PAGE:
•Third,the data can also go beyond benchmarkingto test directly the impact of these objectiveconditions on the actual performance of the firm,for example,how the actual investment climateconditions affect the productivity and employmentgrowth of respondents.•Fourth,large,randomly selected samples of firmsallow for results to be compared across typesof firms,with particular attention paid here tofirm size.For many of the countries in the region,theEnterprise Surveys are the only source of detailed infor-mation on firm performance and disaggregated objec-tive indictors of a wide variety of business environmentindicators.The next section demonstrates the range of pro-ductivity and employment growth outcomes across theregion,including the results from Brazil,China,andIndia,for comparison.It then moves to identify keydimensions in the investment climate across countries inthe region that can help account for these patterns.First,it examines the top constraints as reported by firms,linksthem to objective measures of these constraints,andlooks at how these patterns vary across different group-ings of countries.Second,it examines ways to prioritizeconstraints from among obstacles in a longer list and toidentify which measures account for greater differencesacross groups of countries.Third,it links the objectivemeasures of the investment climate directly to produc-tivity and job creation across countries,illustrating thepotential gains from reform.While most of the chapter analyzes the impact of the investment climate acrosscountries,the last section disaggregates the effects of thevarious dimensions of the investment climateby typesof firm,focusing on firm size,ownership,and exportorientation.Access to finance,electricity,tax rates,regulatory uncertainty,and corruption emerge as keyareas for reform—with specific priorities varying not just across countries,but within countries too.
Firm performance across Africa
Growth rates in Africa have been rising in recent yearsas greater macroeconomic stability has been achieved inmore countries and additional reforms have been under-taken.But the key to maintaining growth is not simplymobilizing more capital or labor.What is needed isgreater productivity—being able to produce more withthe same inputs.
Productivity growth in Africa has beenlower than in other regions.The average productivitygrowth from 1970 to 2000 was stagnant or even mildlynegative.
Returns to investment have also been relativelylow.Investment rates are lower and the returns averageabout half those of other developing countries.
What isencouraging is that the recent trends have been morepositive.Regional growth rates over the last five yearshave been higher than in Latin America and theOrganisation of Economic Co-operation andDevelopment (OECD) countries,with the averagegrowth rate in Africa of just under 5 percent.Within Africa,productivity varies tremendously— both across countries and within countries.Some of this is simply the result of differences of entrepreneurialtalent across individuals.Some of the variation reflectsdifferences in endowments or geography,but at least asmuch mirrors differences in investment climate conditionsas illustrated in Figure 1 (see also Appendix B).Figure 1shows how there are more productive firms in locationswith better investment climates or business environments.The figure plots the share of firms in each country withlabor productivity above a benchmark against the GlobalCompetitiveness Index (GCI) discussed in Chapter 1.1.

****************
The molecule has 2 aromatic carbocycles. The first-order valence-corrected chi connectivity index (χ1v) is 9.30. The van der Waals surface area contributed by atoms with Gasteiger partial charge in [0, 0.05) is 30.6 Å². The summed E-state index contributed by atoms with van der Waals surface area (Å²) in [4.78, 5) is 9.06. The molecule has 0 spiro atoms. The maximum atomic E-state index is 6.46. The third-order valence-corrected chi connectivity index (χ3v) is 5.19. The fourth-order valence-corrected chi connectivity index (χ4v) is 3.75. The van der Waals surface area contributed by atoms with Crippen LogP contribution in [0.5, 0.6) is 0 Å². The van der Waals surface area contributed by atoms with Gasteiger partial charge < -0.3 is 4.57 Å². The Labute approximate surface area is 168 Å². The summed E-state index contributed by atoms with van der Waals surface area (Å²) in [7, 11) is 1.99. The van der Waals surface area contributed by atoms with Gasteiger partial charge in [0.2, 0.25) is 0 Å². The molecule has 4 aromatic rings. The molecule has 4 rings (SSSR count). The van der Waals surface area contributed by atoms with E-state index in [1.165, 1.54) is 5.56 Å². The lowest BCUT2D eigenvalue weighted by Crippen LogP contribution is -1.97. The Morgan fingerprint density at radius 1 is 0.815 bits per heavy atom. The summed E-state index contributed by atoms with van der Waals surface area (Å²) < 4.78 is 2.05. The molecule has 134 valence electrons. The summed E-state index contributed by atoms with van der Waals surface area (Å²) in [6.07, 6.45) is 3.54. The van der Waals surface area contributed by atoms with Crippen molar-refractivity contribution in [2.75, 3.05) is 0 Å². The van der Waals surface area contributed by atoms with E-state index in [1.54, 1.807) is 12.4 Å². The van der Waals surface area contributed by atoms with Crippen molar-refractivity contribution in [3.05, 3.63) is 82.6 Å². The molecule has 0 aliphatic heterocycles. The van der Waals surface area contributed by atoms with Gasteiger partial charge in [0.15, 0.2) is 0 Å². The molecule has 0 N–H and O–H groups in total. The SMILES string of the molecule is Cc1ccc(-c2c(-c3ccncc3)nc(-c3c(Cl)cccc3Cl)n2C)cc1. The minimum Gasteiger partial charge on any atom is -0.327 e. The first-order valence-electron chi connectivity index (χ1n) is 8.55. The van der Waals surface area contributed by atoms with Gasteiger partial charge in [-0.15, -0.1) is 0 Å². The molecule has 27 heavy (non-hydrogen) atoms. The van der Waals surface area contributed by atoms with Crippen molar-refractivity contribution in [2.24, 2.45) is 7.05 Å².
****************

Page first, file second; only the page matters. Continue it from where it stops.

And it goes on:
As the GCI captures many dimensions of the businessenvironment,it is a suitable summary measure to corre-late against firm performance.Figure 1 uses as its bench-mark the median labor productivity of all the small andmedium size firms (11–150 employees) combined into aregional sample.The first thing to note is that
country hassome firms that are above the regional median.Productive firms exist in every location.The very bestfirms do not operate only in the biggest economies or the countries with the highest standards of living.Firmscan succeed even in poor investment climates.This isnot to say that reforms are unnecessary.Clearly,morefirms can achieve greater productivity when they oper-ate in a stronger business environment.Based on thesesamples of firms,over three-quarters of firms in Mauritiusand Namibia and two-thirds of firms in Algeria andBotswana operate above the regional median,while only10–15 percent of the firms in Gambia or Burundi doso.Putting this into a broader international context,about 80 percent of firms in a comparable study inBrazil surpass the median African productivity level.InChina this is about 60 percent and,in India,55 percent.Thus,several countries in the region—includingAlgeria,Botswana,Cameroon,Mauritius,Morocco,Namibia,Senegal,Swaziland,and South Africa—have ahigher share of productive firms than China has.
The relationship between productivity and the GCIis not perfect.Egypt has a lower share of productivefirms than would be expected given the quality of itsbusiness environment;Cameroon has a higher share.
But correlations will almost never be perfect whenusing a composite index.The investment climate is notthe only determinant of productivity—and an overallindex can underemphasize a particular dimension that isconstraining to a particular country.As the analysis hereshows,elements of the GCI have relatively more or lessimpact for different groupings of firms and countries.Aggregate analysis is very useful at highlighting the
1 . 2 : F r o m B e n c h m a r k i n g t o I m p a c t : I d e n t i f y i n g W h i c h D i m e n s i o n s M a t t e r